The Earth Animal No-Hide bar at Hip Hound. No-Hides are fully digestible alternatives to raw hides.

Merchandising is just as important for pet gifts as any other type of gift. “Displays are huge. How you display things has a huge impact on whether people will be drawn to look around or not,” Mattei said. And where items are placed is critical, as well. “The way items are displayed will change everything,” Mattei continued. “I used to have one long piece for displaying items in my original location. Amazingly, I took that piece out and I set up another display unit that forced people to walk around the space. That completely changed everything.”

Kamenshine said her team works hard to take their displays to the next level. “We use it [the display] as an opportunity to tell a story and help people imagine the product out in the world. Since outdoor activities are so popular in the Pacific Northwest, we incorporate rocks, branches, and other natural elements in our display to really set the scene. We change the main display inside the store every week or so to showcase products that relate to an upcoming holiday or seasonal activity. I love creating displays with lots of layers that keep the eye moving,” she said. Young added, “[Good displays] are what allow you to tell a story and introduce them to the product. If you don’t have the items out in a cohesive way, that says they’re not important.”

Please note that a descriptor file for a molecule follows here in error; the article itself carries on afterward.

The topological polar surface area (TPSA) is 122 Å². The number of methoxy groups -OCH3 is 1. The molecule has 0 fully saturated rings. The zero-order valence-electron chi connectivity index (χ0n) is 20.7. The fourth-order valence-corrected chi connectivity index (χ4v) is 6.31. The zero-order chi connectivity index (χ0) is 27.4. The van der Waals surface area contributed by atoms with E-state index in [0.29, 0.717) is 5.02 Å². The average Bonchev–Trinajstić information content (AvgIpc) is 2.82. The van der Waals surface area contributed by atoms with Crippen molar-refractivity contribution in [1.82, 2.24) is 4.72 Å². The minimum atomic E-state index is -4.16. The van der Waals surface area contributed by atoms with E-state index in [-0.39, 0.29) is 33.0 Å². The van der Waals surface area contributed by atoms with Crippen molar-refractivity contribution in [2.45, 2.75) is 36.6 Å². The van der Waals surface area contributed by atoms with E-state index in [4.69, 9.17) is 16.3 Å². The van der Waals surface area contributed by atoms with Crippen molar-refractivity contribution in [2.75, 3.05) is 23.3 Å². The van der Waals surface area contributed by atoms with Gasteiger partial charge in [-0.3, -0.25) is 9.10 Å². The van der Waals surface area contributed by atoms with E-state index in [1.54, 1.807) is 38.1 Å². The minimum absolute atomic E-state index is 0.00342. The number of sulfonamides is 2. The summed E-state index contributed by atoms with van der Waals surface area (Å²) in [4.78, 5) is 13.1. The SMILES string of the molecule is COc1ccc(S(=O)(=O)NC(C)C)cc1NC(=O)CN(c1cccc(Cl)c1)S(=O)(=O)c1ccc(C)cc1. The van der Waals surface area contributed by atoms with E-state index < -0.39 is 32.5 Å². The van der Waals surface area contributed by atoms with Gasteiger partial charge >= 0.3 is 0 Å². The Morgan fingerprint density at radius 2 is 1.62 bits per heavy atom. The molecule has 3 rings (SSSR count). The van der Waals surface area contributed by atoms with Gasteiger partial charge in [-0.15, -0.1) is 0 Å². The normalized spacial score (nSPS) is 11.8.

A front window display at Hip Hound. Dogs are the focus of the merchandise offerings at the store, especially when it comes to the selection of clothing and accessories.

Although products for dogs are typically the biggest sellers at pet boutiques, some retailers said they are seeing steady sales for their gifts for cats. “We sell cat toys when someone comes in to adopt a cat,” Lanz explained. “Dog toys are the bigger seller—owners need something for their dog to do.” Kamenshine said it’s largely a dog’s world at Hip Hound. “While we do meet the occasional adventurous cat, for the most part, dogs are the ones leaving the house with their owners, so we have a lot more products geared towards dogs, especially in regards to clothing and accessories. Good luck getting a cat into onesie pajamas or boots!” Young explained, “I would say we typically sell more dog toys, but cat toys also sell really well. We’ve spent the last few years ensuring we really have a fun and dynamic kitty section.”

Accessories and pet equipment at Miss Doolittles Pet Spa and Boutique. The owner tries small quantities of new merchandise to gauge customer interest.